California is an expensive place to live so many activists inside and outside government want the government to do something about it. Enter the price fixers.

The newest price control effort is on health care in California but that occurs at the same time of an on-going attempt to establish rules for broader rent control.

The problem is that history shows price controls rarely work.

Price controls in the health care area would be overseen by a commission that would set rates based on what government pays for health care services under Medicare, according to the proposed legislation (AB 3087) introduced yesterday by Assemblyman Ash Kalra. Rent control advocates are backing a proposed initiative that would upend a 25-year-old state law and allow local communities to establish price controls on rental units.

Few would argue that soaring costs in both health care and rents are difficult to manage for many state residents. But are price controls the answer? While some economists applaud such methods, a majority do not. They argue that price controls often complicate or fail their stated goal. The chief criticism offered against price controls is that they keep prices artificially low and soon supply does not keep up with demand leading to shortages in price-controlled services or items.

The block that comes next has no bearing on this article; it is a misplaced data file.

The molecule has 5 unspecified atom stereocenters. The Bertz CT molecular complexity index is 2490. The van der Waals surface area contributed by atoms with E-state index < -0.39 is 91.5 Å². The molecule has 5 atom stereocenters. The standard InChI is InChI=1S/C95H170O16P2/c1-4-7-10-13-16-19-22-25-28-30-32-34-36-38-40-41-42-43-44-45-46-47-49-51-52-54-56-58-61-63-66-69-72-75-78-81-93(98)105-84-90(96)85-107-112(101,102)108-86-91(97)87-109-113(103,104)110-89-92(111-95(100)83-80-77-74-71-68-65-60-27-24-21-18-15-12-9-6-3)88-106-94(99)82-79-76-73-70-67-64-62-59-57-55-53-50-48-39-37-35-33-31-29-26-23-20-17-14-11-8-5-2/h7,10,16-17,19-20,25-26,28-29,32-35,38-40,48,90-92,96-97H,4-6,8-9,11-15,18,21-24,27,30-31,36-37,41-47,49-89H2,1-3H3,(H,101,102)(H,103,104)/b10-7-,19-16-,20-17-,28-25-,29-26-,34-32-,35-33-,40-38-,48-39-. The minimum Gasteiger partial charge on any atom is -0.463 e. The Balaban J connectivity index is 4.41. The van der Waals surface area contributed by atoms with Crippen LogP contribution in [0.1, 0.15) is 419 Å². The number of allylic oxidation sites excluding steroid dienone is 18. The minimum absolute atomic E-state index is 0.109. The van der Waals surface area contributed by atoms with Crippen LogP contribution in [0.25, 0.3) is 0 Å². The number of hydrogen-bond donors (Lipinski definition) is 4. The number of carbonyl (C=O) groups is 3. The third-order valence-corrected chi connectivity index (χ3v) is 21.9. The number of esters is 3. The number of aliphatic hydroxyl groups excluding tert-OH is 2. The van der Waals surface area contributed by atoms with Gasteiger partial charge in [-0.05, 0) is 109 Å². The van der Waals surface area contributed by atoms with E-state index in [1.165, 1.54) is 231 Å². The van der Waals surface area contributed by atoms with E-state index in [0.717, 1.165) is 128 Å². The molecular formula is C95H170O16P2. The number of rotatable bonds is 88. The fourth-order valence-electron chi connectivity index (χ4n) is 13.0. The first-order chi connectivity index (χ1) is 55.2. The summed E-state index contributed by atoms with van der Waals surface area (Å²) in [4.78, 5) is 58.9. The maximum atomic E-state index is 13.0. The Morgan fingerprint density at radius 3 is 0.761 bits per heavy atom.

Indeed, the initial reaction from the medical community to the proposed commission is that price controls on health care costs will result in government sanctioned rationing of health care and a shortage of physicians for many would choose not to practice in the state. Already one driver in the cost of health care is the lack of medical providers. Price controls would only accelerate this effect.

Opponents’ response to the rent control effort is similar. Rent control would limit the incentives to build new housing units.

Price control efforts go back centuries. From the Roman Emperor Diocletian thru the French Revolution to President Richard Nixon’s wage and price controls, forms of setting maximum prices have been tried unsuccessfully. Price controls more effectively have been used for short periods, such as during wartime. However, the planners behind price controls on California health care and rents have a much longer horizon in mind for their plans.

As Stanford economist Milton Friedman said of price and wage controls, “It is a device that governments have repeatedly resorted to try to cover up the effects of their own policies.”

Lessons have not been learned. Instead of policy changes, California is looking at controls to deal with excessive costs.